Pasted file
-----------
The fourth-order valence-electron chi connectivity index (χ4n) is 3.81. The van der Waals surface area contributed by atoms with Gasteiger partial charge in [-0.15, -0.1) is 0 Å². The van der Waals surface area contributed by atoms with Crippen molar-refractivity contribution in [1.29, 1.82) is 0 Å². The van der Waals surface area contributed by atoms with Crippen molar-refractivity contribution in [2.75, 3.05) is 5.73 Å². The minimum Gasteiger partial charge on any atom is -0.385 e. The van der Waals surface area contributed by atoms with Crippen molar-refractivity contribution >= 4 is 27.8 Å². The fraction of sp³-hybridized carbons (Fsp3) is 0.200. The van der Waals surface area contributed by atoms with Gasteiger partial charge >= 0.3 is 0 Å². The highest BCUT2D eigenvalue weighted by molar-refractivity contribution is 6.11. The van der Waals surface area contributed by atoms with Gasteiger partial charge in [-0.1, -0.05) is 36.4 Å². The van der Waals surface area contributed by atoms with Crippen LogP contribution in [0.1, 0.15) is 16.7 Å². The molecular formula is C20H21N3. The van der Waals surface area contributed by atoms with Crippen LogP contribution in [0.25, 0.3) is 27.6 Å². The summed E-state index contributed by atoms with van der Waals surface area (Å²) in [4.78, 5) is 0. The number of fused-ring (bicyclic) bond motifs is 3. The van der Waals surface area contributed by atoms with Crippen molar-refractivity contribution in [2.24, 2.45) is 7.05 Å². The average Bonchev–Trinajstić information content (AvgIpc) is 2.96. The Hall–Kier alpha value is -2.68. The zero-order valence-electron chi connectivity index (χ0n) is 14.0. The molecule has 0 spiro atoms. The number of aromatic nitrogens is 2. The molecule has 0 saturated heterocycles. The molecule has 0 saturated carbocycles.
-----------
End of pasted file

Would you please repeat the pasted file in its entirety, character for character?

The fourth-order valence-electron chi connectivity index (χ4n) is 3.81. The van der Waals surface area contributed by atoms with Gasteiger partial charge in [-0.15, -0.1) is 0 Å². The van der Waals surface area contributed by atoms with Crippen molar-refractivity contribution in [1.29, 1.82) is 0 Å². The van der Waals surface area contributed by atoms with Crippen molar-refractivity contribution in [2.75, 3.05) is 5.73 Å². The minimum Gasteiger partial charge on any atom is -0.385 e. The van der Waals surface area contributed by atoms with Crippen molar-refractivity contribution >= 4 is 27.8 Å². The fraction of sp³-hybridized carbons (Fsp3) is 0.200. The van der Waals surface area contributed by atoms with Gasteiger partial charge >= 0.3 is 0 Å². The highest BCUT2D eigenvalue weighted by molar-refractivity contribution is 6.11. The van der Waals surface area contributed by atoms with Gasteiger partial charge in [-0.1, -0.05) is 36.4 Å². The van der Waals surface area contributed by atoms with Crippen LogP contribution in [0.1, 0.15) is 16.7 Å². The molecular formula is C20H21N3. The van der Waals surface area contributed by atoms with Crippen LogP contribution in [0.25, 0.3) is 27.6 Å². The summed E-state index contributed by atoms with van der Waals surface area (Å²) in [4.78, 5) is 0. The number of fused-ring (bicyclic) bond motifs is 3. The van der Waals surface area contributed by atoms with Crippen molar-refractivity contribution in [2.24, 2.45) is 7.05 Å². The average Bonchev–Trinajstić information content (AvgIpc) is 2.96. The Hall–Kier alpha value is -2.68. The zero-order valence-electron chi connectivity index (χ0n) is 14.0. The molecule has 0 spiro atoms. The number of aromatic nitrogens is 2. The molecule has 0 saturated heterocycles. The molecule has 0 saturated carbocycles.